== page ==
EthBlock.art – Create and sell your own Digital Assets on this innovative platform for the NFT generation
1) How did your project get started on your journey?
I did the first demo for ethblock.art back in April 2019 with the idea of visualizing Ethereum block data creatively, “blockchain art,” personally it was also a modern remake of an older project of mine from 2012 called harmogram.com, a part music discovery, part interactive audio visualization web app. Both projects share similar traits, are “deterministically” generated visualizations, “pure” as function programmers would say, given the same input, will always return the same output. The reception the original ethblock.art got was so much more than I could’ve expected! I got to display it at a few events over 2019 and got to meet great folks along the way. The level of support I got was energizing.
2) Where do you see yourself in the future, in relation to your work?
Personally, there is something deeper behind ethblock.art, which I hope to realize going forwards. I’m excited about creating ways others can participate, give them controls and the freedom to remix my work, creating something much more meaningful expressing themselves in the process,and I’m excited about turning it into a place for other creative coders to be able to do the same, build their communities, a web3/crypto art native homage to the demoscene, and over time, taking the web’s participatory culture as gospel, designing protocol mechanisms further enabling all participants to become creators, introducing new use cases, actors, and primitives to the crypto art metaverse.
3) Tell us about your favourite artists, NFT and traditional and any projects you are keen on and why?
In the crypto art space, there are just too many to list here. It is such an inspiring, expansive, and warm space! From a tech point of view, I’m a fan of the work being done around WebGL today, especially the three.js community and creative coders using it. I think just like Figma took over web design work, a web-based 3d modelling and animation tool is next. I’m also heavily inspired by components.ai and MIT’s Scratch when building ethblock.art. Barnett Newman, Ad Reinhardt, and Mondrian don’t @ me!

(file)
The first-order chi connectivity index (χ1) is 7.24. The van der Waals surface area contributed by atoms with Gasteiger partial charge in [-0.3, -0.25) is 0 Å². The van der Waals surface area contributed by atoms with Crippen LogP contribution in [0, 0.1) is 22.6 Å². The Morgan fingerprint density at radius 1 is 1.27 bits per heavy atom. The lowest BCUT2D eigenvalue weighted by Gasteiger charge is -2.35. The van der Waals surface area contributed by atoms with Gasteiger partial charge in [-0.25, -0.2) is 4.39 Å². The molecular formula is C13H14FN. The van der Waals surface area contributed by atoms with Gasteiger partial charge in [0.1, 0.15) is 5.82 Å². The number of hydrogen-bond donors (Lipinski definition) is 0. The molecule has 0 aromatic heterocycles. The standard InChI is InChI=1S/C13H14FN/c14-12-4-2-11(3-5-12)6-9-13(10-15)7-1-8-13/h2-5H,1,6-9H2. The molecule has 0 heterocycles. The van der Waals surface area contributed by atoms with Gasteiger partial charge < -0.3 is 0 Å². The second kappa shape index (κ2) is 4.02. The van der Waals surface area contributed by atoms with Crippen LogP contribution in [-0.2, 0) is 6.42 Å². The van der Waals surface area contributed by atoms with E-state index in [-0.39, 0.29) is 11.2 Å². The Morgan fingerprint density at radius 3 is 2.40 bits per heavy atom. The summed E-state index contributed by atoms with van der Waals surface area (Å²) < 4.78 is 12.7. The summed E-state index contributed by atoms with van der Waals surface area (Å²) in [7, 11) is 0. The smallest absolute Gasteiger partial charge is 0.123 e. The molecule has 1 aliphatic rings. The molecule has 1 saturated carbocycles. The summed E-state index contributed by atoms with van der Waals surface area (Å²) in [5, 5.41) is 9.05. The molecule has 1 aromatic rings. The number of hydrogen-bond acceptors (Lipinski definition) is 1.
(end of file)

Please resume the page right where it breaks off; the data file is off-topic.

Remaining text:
4) Talk us through your creative process, your best state of mind, environment, etc to work in.
I’m easily distracted, immensely lazy, and a best in class procrastinator, and that’s ok! I like to think it helps me shake the low hanging ideas off, come up with smart ways to solve meaningful problems and think more, research and design before executing on ideas, or at least that’s what I tell myself. Also a fan of deep work sessions, I feel one good we can take from 2020 is the renaissance of deep work, previously criticized as incompatible with our modern faster-paced society of recent decades. It is today more viable and common for obvious reasons.
5) Give us images or links to your own favourite material to embed in the piece. Harmogram (2012): Harmogram (2012):
6) Any other exciting developments you need your public to know about?
There is much to be shared about where ethblock.art is going! All in its time, right now, the focus is on the first version launch, but if you’re a creative coder interested in contributing your style to the project, I’m happy to share more details and some of the future mechanisms we’re planning. We’re actively looking for feedback!
7) Anything else (NFT & Art) related that you want to be featured?
There are many folks in the space we owe a huge thank you for helping and inspiring us so far, and we hope to soon celebrate them and give back to the community, highlighting other creative coders as we can.